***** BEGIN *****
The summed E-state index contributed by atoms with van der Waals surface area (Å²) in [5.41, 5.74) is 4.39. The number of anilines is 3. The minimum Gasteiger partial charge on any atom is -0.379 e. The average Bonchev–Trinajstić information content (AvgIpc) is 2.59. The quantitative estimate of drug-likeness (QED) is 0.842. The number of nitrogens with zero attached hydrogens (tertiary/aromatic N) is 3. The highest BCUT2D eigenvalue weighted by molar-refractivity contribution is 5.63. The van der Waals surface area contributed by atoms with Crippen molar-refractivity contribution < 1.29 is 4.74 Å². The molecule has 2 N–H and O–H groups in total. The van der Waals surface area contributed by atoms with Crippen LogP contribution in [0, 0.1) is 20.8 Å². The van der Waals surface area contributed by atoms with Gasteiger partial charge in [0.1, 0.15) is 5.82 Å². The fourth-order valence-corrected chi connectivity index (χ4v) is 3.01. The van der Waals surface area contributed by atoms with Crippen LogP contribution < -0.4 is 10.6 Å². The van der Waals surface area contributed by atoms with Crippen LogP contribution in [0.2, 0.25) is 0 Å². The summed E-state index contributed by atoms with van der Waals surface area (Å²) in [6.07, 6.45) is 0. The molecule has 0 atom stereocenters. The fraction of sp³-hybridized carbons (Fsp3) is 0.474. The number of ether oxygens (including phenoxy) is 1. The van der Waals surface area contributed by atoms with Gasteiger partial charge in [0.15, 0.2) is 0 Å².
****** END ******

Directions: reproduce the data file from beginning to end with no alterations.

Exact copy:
The summed E-state index contributed by atoms with van der Waals surface area (Å²) in [5.41, 5.74) is 4.39. The number of anilines is 3. The minimum Gasteiger partial charge on any atom is -0.379 e. The average Bonchev–Trinajstić information content (AvgIpc) is 2.59. The quantitative estimate of drug-likeness (QED) is 0.842. The number of nitrogens with zero attached hydrogens (tertiary/aromatic N) is 3. The highest BCUT2D eigenvalue weighted by molar-refractivity contribution is 5.63. The van der Waals surface area contributed by atoms with Crippen molar-refractivity contribution < 1.29 is 4.74 Å². The molecule has 2 N–H and O–H groups in total. The van der Waals surface area contributed by atoms with Crippen LogP contribution in [0, 0.1) is 20.8 Å². The van der Waals surface area contributed by atoms with Gasteiger partial charge in [0.1, 0.15) is 5.82 Å². The fourth-order valence-corrected chi connectivity index (χ4v) is 3.01. The van der Waals surface area contributed by atoms with Crippen LogP contribution < -0.4 is 10.6 Å². The van der Waals surface area contributed by atoms with Crippen LogP contribution in [0.2, 0.25) is 0 Å². The summed E-state index contributed by atoms with van der Waals surface area (Å²) in [6.07, 6.45) is 0. The molecule has 0 atom stereocenters. The fraction of sp³-hybridized carbons (Fsp3) is 0.474. The number of ether oxygens (including phenoxy) is 1. The van der Waals surface area contributed by atoms with Gasteiger partial charge in [0.15, 0.2) is 0 Å².